1. Quickly (but carefully) remove the clamps, acrylic, and design.
      after exposure remove layers
    2. Place the print in a tray of cold water and gently agitate it to rinse the chemicals for up to five minutes. Keep the print in motion and refresh the water a few times so the rinsed chemicals don’t settle back on the paper.
      NOTE: You can also rinse the print under a faucet.
    3. When the water remains clear, blot the print with paper towels.
      blot print dry with paper towel
    4. Hang it to try indoors in the dark for 24 hours.
      hang print to dry in a dark place for 24 hours
    5. If the print’s edges curl while drying, press it flat under a heavy book for several hours.
    6. Once it’s totally dry, your print is complete!


    1. After the print (made using either the sensitizer solution or the pre-packaged paper) is dry, trim it to fit the front of a notecard with a paper trimmer.
      trimming the edges of the cyanotype print
    2. Add small dots of craft glue to the print’s back in the corners, edges, and middle.
    3. Center your print face up on the notecard’s front and gently press to secure it.


    Here are my finished cyanotype printing projects

    Answers To Your Questions About How To Do Cyanotype Printing

    Q: How do I design my own card?

    A: You can learn how to create your own cyanotype printing design in my ADVANCE program. Learn more about ADVANCE here!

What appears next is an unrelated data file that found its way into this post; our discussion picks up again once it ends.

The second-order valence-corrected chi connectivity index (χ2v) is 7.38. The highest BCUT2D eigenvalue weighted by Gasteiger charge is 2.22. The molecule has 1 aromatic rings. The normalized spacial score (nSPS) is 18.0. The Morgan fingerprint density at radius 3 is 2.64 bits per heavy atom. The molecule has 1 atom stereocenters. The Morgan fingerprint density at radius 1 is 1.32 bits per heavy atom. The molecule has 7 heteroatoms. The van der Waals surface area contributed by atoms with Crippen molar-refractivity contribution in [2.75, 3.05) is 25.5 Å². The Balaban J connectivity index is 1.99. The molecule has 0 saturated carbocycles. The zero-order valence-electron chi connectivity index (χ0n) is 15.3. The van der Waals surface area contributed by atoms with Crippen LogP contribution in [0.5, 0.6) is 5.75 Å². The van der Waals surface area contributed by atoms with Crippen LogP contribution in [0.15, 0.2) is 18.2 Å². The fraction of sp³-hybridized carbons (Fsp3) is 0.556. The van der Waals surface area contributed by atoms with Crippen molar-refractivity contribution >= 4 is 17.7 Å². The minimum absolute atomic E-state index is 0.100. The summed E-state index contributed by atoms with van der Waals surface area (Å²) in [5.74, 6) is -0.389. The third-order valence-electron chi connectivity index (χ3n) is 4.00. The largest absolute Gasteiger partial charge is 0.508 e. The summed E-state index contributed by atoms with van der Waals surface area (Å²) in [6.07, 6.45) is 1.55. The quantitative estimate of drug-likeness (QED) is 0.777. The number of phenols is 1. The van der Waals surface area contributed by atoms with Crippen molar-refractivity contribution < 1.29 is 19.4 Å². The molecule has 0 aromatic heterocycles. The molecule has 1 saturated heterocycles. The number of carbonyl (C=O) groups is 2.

Q: Can you cyanotype on anything?

    A: You can make beautiful cyanotype prints on many surfaces made of natural fibers, like treated fabric, watercolor paper, even ribbon! Place different objects on top to create your own compositions!

    Q: What are the chemicals used in cyanotype printing?

    A: Some sensitizers use slightly different materials, but the Bearly Art kit uses ferric ammonium citrate and potassium ferricyanide.

    Q: Is cyanotype printing safe?

    A: Yes, the chemicals in cyanotype printing are non-toxic. If you make the kit, wearing gloves and a dust mask while adding water to the bottles is a good idea in case any powder gets into the air, just to avoid irritation. I do recommend wearing gloves, an apron, and protecting your work area while applying the sensitizer, though, it can stain! 

    Q: Can I sell my cyanotype printing cards or other designs I downloaded from your blog and made or are they just for personal use? Do you have a commercial use or small business use license?
    A: Yes, you can sell handmade pieces or made-to-order items using these designs (with limitations) — please read about licenses here so you know what you can and cannot do. If you use them, please share photos with us! We love supporting small businesses and creative entrepreneurs!

    Get my free SVG/DXF/PDF files to make your own cyanotype printing project!

    (If you do not see the signup form above, click here.)

    I love seeing what you make with my designs and how you use them! Please share a photo of your cyanotype printing projects in our Facebook group or tag me on social media with #jennifermaker.


    Want to remember this? Save this Tutorial on Cyanotype Printing to your favorite Pinterest Board!